More information about our district, 7770, can be found at the website: District 7770 is comprised of the 25 eastern counties of South Carolina. There are more than 78 Rotary clubs in our district. There are more than 5,000 Rotarians in our District. We thank Ms. Walker for her visit to our club and for all of her work and dedication.

Submitted by Jackie Grau, Keyway Committee

Day of Caring, Sept. 11, 2008

Here are some photos of members of the Rotary Club of Charleston working at Fraser Elementary School during the Sept. 11 Day of Caring:

Thanks to all who participated....It was a great day for the school and club.

September 6, 2008

"In South Carolina, Insurance is Becoming Assurance"

September 2nd, 2008: Having spent 3 terms in the state House of Representatives, a term in the Senate, and over 20 years in the world of insurance, Scott Richardson, is well qualified for the appointment our Governor made in 2007 as the Director of the State Department of Insurance.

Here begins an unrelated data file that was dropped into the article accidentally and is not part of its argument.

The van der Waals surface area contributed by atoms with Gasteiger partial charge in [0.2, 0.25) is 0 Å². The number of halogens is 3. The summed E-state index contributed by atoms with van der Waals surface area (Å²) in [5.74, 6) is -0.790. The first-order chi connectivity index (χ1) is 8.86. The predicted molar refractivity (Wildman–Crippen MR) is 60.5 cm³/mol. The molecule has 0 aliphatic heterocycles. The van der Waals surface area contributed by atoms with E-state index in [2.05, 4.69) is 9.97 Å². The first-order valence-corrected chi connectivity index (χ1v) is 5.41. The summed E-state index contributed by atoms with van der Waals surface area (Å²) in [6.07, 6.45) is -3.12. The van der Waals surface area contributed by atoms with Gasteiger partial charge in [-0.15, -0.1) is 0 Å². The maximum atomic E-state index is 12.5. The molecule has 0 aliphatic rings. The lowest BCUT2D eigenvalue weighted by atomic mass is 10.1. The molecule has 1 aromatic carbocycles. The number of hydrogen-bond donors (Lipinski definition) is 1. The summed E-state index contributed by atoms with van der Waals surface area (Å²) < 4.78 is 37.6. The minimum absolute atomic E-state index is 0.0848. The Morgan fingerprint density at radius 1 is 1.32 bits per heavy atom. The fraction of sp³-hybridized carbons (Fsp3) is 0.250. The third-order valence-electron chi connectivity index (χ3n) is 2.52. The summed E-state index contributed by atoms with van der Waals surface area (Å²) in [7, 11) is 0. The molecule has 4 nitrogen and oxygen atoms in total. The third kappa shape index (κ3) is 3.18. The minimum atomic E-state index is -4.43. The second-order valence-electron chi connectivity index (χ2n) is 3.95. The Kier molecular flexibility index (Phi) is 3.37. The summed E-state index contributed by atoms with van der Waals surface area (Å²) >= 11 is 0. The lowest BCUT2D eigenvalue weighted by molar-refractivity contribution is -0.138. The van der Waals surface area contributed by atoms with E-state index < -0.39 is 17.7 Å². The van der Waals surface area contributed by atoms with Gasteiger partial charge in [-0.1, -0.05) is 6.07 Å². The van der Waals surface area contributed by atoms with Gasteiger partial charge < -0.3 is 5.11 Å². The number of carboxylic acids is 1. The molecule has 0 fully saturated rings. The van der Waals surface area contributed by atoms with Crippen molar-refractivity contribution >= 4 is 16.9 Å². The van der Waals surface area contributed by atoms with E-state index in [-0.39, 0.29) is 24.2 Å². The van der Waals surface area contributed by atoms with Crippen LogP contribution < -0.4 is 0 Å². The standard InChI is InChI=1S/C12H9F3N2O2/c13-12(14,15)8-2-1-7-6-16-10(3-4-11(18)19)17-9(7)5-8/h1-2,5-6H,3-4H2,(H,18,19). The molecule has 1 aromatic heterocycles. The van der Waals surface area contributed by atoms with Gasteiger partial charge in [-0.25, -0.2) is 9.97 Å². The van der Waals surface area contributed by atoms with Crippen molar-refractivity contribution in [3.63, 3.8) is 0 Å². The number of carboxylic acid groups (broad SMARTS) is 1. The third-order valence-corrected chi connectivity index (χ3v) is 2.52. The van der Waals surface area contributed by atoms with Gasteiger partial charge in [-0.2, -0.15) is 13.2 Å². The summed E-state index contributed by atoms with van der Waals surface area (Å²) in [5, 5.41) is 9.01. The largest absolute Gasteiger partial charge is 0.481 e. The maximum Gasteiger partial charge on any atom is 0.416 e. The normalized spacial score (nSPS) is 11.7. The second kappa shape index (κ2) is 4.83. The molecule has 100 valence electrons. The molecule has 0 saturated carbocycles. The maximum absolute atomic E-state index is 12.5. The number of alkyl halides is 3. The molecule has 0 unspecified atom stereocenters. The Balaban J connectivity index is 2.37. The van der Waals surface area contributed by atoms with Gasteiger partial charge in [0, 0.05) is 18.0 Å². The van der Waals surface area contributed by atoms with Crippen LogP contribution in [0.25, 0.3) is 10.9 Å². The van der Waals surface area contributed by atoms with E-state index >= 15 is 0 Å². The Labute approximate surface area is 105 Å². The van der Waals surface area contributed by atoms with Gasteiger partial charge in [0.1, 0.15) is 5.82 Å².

Scott began his talk by noting that about 80% of all citizens think the same way on most issues. The recent hurricane watches brings potential damage and insurance claims to our attention. He believes his role is to keep "insurance" issues off the front page, but also be a facilitator of good insurance programs for the good of the citizenry. Right now, the Coastal Insurance Market is generally good and South Carolina has successfully placed insurance in a market driven position. It is important that the state set an environment in which the insurance industry is willing to work and invest. He notes auto insurance is currently in a very good position in our state. Over 100 industry leaders in insurance are selling in the state giving us a real competitive market.

Scott credits the legislature for the current market-driven rating plan. He notes that many companies will "cannibalize" each others ideas; we do not need to tear into them; they will compete furiously on their own.